This was originally published on Monday,February16 , 2015, in the Pacific Daily News. Click here to subscribe to the PDN.
Question: My wife and I just had our first baby and we would like to start a college fund for her. We have done some research but not sure which plan is best. Could you help clarify our options?
Answer: Congratulations on your new baby girl! Becoming a parent is such joy and comes with some major responsibilities. Giving your daughter a chance to further her education in the future is one of the greatest gifts you can give her. Starting off early is a wise decision; if you start early it won’t feel so taxing to your pocket versus trying to play catch up later down the line.
• 529 Plan: This plan is named after Section 529 of the Internal Revenue Code. According to the Internal Revenue Service’s website, the 529 Plan is “a plan operated by a state or educational institution, with tax advantages and potentially other incentives to make it easier to save for college and other post-secondary training for a designated beneficiary, such as a child or grandchild.” On Guam, the 529 Plan is called the Guam College Savings Program.
With a 529 Plan, contributions to the account are tax-deferred. If a withdrawal is made for education purposes, it is tax-free. It is designed to pay for tuition and fees, books, supplies and equipment.
• Stock/bond fund: This option works well when started early. The key is to keep your investment simple. If you use a financial planner, you will not have to be so hands on. Have the savings amount withdrawn from your bank account monthly. Planners will usually base your allocation on your child’s age. When they are younger, you have the opportunity to make more with a riskier investment. As the child gets closer to high school graduation, your planner may decide to move into lower risk.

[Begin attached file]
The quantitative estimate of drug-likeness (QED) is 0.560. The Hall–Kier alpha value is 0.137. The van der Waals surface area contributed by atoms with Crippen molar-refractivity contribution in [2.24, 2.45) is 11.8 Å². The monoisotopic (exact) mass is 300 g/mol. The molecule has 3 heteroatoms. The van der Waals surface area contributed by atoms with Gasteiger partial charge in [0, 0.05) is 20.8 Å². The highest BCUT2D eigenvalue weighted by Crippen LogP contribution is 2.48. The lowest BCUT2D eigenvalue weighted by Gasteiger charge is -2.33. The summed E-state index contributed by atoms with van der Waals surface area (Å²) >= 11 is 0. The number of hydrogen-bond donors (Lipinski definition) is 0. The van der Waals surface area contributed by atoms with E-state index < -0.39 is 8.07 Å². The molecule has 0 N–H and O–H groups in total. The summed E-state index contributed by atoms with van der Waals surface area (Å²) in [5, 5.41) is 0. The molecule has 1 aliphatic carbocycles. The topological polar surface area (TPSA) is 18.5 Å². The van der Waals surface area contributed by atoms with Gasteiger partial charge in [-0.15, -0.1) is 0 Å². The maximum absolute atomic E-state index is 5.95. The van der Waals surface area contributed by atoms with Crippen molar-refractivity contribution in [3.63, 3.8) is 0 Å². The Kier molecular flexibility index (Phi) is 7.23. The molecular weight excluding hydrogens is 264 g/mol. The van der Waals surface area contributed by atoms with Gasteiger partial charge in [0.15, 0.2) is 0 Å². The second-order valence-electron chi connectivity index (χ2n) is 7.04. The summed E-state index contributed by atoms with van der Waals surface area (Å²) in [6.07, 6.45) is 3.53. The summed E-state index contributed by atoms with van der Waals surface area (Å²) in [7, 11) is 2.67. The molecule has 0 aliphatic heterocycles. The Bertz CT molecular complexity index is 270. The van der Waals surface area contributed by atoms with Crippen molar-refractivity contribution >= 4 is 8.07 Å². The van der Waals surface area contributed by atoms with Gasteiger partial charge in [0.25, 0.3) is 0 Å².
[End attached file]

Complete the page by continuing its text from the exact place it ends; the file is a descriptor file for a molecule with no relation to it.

• Coverdell Education Savings Account: Withdrawals are tax-free, but there is a cap on how much you can contribute. The annual contribution limit per child is $2,000. The contributions must be made in cash and cannot be made after the child reaches the age of 18.
• Financial institution: Check with your bank or financial institution if they have college savings accounts. Research their interest rates and know what fees and penalties are associated with the account. Question if it is a time certificate, a simple savings account, or do they invest your contributions.
You can contribute to both a 529 and a Coverdell Education Savings Account to the same child in the same year without penalty. However, your contributions may be subjected to gift-tax limitations. If you have not started to save, it is never too late. If your child goes to a four-year college, you do not have to pay all the tuition all at once. With the continued rising cost of college tuition, it is smart to save today and let your money grow.
Remember that there are many programs out there that can help you pay for your child’s education and very few that help you out in retirement. Be sure to invest in your retirement fund as well. In the future, Social Security may fall short and you will still need a supplemental income once you retire. If you fall short with tuition do not use your retirement fund.
Michael Camacho is president and chief executive officer of Personal Finance Center. He has more than 20 years of experience in retail banking and at financial institutions in Guam and Hawaii. If there is a topic you’d like Michael to cover, please email him at firstname.lastname@example.org and read past columns at the Money Matters blog at www.moneymattersguam.wordpress.com.